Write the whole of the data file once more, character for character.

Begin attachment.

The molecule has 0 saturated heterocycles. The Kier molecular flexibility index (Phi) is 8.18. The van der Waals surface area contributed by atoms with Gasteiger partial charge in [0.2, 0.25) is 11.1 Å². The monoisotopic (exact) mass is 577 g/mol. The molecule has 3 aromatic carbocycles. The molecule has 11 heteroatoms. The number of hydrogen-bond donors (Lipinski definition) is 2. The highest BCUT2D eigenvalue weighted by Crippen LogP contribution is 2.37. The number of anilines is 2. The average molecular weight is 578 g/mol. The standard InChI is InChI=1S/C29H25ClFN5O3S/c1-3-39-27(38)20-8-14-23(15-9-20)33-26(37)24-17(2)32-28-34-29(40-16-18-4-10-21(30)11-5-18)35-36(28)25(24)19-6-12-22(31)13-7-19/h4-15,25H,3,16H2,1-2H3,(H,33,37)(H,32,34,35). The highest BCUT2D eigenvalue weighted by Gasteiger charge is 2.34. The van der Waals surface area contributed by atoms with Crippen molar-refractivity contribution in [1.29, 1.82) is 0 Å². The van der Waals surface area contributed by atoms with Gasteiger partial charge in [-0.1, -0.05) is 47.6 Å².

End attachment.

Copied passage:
The molecule has 0 saturated heterocycles. The Kier molecular flexibility index (Phi) is 8.18. The van der Waals surface area contributed by atoms with Gasteiger partial charge in [0.2, 0.25) is 11.1 Å². The monoisotopic (exact) mass is 577 g/mol. The molecule has 3 aromatic carbocycles. The molecule has 11 heteroatoms. The number of hydrogen-bond donors (Lipinski definition) is 2. The highest BCUT2D eigenvalue weighted by Crippen LogP contribution is 2.37. The number of anilines is 2. The average molecular weight is 578 g/mol. The standard InChI is InChI=1S/C29H25ClFN5O3S/c1-3-39-27(38)20-8-14-23(15-9-20)33-26(37)24-17(2)32-28-34-29(40-16-18-4-10-21(30)11-5-18)35-36(28)25(24)19-6-12-22(31)13-7-19/h4-15,25H,3,16H2,1-2H3,(H,33,37)(H,32,34,35). The highest BCUT2D eigenvalue weighted by Gasteiger charge is 2.34. The van der Waals surface area contributed by atoms with Crippen molar-refractivity contribution in [1.29, 1.82) is 0 Å². The van der Waals surface area contributed by atoms with Gasteiger partial charge in [-0.1, -0.05) is 47.6 Å².